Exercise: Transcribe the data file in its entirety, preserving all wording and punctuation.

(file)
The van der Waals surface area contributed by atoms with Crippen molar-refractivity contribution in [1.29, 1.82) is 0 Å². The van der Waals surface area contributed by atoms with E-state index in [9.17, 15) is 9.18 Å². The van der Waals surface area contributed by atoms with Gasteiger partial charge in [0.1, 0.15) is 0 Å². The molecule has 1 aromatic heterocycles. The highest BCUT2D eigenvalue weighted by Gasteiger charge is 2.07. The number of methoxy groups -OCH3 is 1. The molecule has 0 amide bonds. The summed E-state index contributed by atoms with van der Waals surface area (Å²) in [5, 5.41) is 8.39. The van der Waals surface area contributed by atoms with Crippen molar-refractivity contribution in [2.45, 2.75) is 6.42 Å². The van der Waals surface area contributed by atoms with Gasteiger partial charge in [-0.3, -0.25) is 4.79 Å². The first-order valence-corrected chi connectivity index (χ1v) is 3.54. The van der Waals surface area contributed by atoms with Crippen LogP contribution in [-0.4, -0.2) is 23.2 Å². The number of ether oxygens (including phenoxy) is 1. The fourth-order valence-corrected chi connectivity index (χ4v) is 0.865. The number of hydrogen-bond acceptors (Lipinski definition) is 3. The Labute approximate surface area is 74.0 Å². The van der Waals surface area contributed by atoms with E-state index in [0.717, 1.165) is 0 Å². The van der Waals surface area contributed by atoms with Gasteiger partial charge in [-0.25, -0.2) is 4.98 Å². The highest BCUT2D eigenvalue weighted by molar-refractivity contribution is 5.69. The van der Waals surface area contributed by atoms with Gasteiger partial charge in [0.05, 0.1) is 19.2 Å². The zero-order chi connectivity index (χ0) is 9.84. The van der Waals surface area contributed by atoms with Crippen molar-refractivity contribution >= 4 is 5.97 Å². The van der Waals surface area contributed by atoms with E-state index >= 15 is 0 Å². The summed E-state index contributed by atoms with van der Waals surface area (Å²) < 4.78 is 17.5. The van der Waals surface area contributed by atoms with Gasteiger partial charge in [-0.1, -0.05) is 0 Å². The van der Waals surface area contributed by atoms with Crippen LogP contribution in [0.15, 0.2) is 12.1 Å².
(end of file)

The van der Waals surface area contributed by atoms with Crippen molar-refractivity contribution in [1.29, 1.82) is 0 Å². The van der Waals surface area contributed by atoms with E-state index in [9.17, 15) is 9.18 Å². The van der Waals surface area contributed by atoms with Gasteiger partial charge in [0.1, 0.15) is 0 Å². The molecule has 1 aromatic heterocycles. The highest BCUT2D eigenvalue weighted by Gasteiger charge is 2.07. The number of methoxy groups -OCH3 is 1. The molecule has 0 amide bonds. The summed E-state index contributed by atoms with van der Waals surface area (Å²) in [5, 5.41) is 8.39. The van der Waals surface area contributed by atoms with Crippen molar-refractivity contribution in [2.45, 2.75) is 6.42 Å². The van der Waals surface area contributed by atoms with Gasteiger partial charge in [-0.3, -0.25) is 4.79 Å². The first-order valence-corrected chi connectivity index (χ1v) is 3.54. The van der Waals surface area contributed by atoms with Crippen LogP contribution in [-0.4, -0.2) is 23.2 Å². The number of ether oxygens (including phenoxy) is 1. The fourth-order valence-corrected chi connectivity index (χ4v) is 0.865. The number of hydrogen-bond acceptors (Lipinski definition) is 3. The Labute approximate surface area is 74.0 Å². The van der Waals surface area contributed by atoms with E-state index in [0.717, 1.165) is 0 Å². The van der Waals surface area contributed by atoms with Gasteiger partial charge in [-0.25, -0.2) is 4.98 Å². The highest BCUT2D eigenvalue weighted by molar-refractivity contribution is 5.69. The van der Waals surface area contributed by atoms with Gasteiger partial charge in [0.05, 0.1) is 19.2 Å². The zero-order chi connectivity index (χ0) is 9.84. The van der Waals surface area contributed by atoms with Crippen molar-refractivity contribution >= 4 is 5.97 Å². The van der Waals surface area contributed by atoms with E-state index >= 15 is 0 Å². The summed E-state index contributed by atoms with van der Waals surface area (Å²) < 4.78 is 17.5. The van der Waals surface area contributed by atoms with Gasteiger partial charge in [-0.1, -0.05) is 0 Å². The van der Waals surface area contributed by atoms with Crippen LogP contribution in [0.15, 0.2) is 12.1 Å².